The Federal Aviation Administration said in a letter last week that it hasn’t considered the issue of who should control Charlotte Douglas International Airport because the city of Charlotte hasn’t made a formal request – something the City Council has said it has no interest in doing.
The FAA’s Sept. 18 letter was in response to a request by U.S. Rep. Robert Pittenger, a Charlotte Republican. He has asked the federal government to make a decision as to who should control Charlotte Douglas.
The FAA said it hasn’t reviewed the application to transfer control because “the current airport sponsor (the city of Charlotte) has not requested that FAA transfer sponsorship.”
The fight over Charlotte Douglas started last year when the Republican-controlled General Assembly passed a bill transferring control of the airport to a new, 13-member regional Airport Commission. The Democratic-controlled City Council has bitterly opposed that move and won a temporary injunction blocking the commission from running Charlotte Douglas.
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The FAA’s latest position upset Pittenger, who accused former Charlotte Mayor and U.S. Department of Transportation Secretary Anthony Foxx, a Democrat, of “moving the goal posts.” The U.S. DOT oversees the FAA. Foxx, when he was mayor, adamantly opposed removing the airport from city control.
“Now he wants the city (to ask),” Pittenger said. “There is always some next reason why he can’t make a decision.”
An FAA representative didn’t return a request for comment Monday.
Despite more than a year of debate and legal wrangling, the battle for the airport is locked in a tug-of-war that shows no signs of being resolved.
Superior Court Judge Robert Ervin said last year that he wouldn’t make a ruling as to who should run the airport, saying the FAA should first decide who should control the airport. Charlotte City Attorney Bob Hagemann told the Observer on Monday that a court hearing on the city’s case before Ervin has been scheduled for Oct. 10.
The FAA has previously said it wouldn’t rule on who holds the operating certificate until the lawsuit is resolved.
In an interview with the Observer earlier this month, Foxx said, “I think it behooves everybody to have the community decide.”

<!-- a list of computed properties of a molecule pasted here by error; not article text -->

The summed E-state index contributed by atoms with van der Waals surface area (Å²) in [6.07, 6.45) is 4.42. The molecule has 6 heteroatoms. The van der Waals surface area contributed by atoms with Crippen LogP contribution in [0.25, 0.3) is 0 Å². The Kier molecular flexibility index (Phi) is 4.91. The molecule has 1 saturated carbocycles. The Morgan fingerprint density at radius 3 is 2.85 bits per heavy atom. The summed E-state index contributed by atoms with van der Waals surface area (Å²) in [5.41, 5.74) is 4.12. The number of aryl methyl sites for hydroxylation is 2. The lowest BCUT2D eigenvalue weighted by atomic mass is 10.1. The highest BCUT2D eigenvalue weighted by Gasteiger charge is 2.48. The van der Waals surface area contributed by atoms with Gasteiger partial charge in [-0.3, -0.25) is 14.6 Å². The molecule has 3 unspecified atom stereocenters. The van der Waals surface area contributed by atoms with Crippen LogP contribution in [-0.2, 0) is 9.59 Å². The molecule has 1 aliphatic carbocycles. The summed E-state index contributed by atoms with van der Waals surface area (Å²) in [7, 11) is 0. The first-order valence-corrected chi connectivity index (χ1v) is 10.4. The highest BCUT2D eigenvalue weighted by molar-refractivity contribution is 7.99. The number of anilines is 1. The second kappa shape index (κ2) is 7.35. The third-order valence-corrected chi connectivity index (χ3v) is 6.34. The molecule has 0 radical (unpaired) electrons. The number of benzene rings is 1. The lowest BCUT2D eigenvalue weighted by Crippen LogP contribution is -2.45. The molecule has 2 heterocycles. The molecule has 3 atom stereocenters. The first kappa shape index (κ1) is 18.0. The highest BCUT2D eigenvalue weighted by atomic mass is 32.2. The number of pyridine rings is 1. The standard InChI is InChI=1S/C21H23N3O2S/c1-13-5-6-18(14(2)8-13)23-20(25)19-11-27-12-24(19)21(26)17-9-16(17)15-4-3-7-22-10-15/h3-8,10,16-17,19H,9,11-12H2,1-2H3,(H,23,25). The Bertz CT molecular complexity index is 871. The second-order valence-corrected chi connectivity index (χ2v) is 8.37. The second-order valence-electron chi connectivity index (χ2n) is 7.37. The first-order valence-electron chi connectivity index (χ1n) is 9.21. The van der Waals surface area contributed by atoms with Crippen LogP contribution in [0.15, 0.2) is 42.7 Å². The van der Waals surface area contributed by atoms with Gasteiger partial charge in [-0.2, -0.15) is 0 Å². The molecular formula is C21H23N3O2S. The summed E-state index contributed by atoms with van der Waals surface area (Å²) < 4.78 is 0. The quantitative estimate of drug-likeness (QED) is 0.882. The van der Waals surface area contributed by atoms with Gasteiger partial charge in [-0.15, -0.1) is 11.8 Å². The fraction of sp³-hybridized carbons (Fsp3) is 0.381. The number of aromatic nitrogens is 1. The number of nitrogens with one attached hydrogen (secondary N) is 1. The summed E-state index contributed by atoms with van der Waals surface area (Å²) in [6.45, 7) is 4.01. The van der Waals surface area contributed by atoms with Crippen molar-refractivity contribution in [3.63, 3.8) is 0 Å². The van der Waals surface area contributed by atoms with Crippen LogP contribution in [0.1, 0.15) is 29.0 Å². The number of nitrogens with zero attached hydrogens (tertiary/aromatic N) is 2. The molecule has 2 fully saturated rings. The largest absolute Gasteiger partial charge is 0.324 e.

Asked whether a ruling from the FAA might come soon, Foxx said, “They are doing their work and when it’s done we’ll know about it.”
But the Sept. 18 letter from Deputy Transportation Secretary Victor Mendez suggests that there is little work being done to decide the airport issue.
“Moreover, even if the city were to make such a request of the FAA, FAA will refrain from evaluating the request, where, as here, the ownership and control of the airport remains the subject of an ongoing legal dispute,” Mendez wrote.
The federal government’s position suggests the controversy over control of Charlotte’s airport might not be settled by the FAA until after the Obama administration ends in January 2017, if then.
It’s possible a Republican presidential administration could be more sympathetic to the GOP-led General Assembly’s wishes for a commission in control. That couldn’t happen until after the next presidential election.
Last week the commission met, but couldn’t decide how to proceed in its lawsuit.
One faction of commissioners offered a motion to direct the group’s lawyer, Martin Brackett of Robinson Bradshaw & Hinson, to file a brief stating that they are the legal airport commission. That failed in a tie.
The other group, led by city of Charlotte appointees, supported a motion to direct Brackett to tell the judge that the commission wasn’t taking any stance on the legal issues. That also failed in a tie.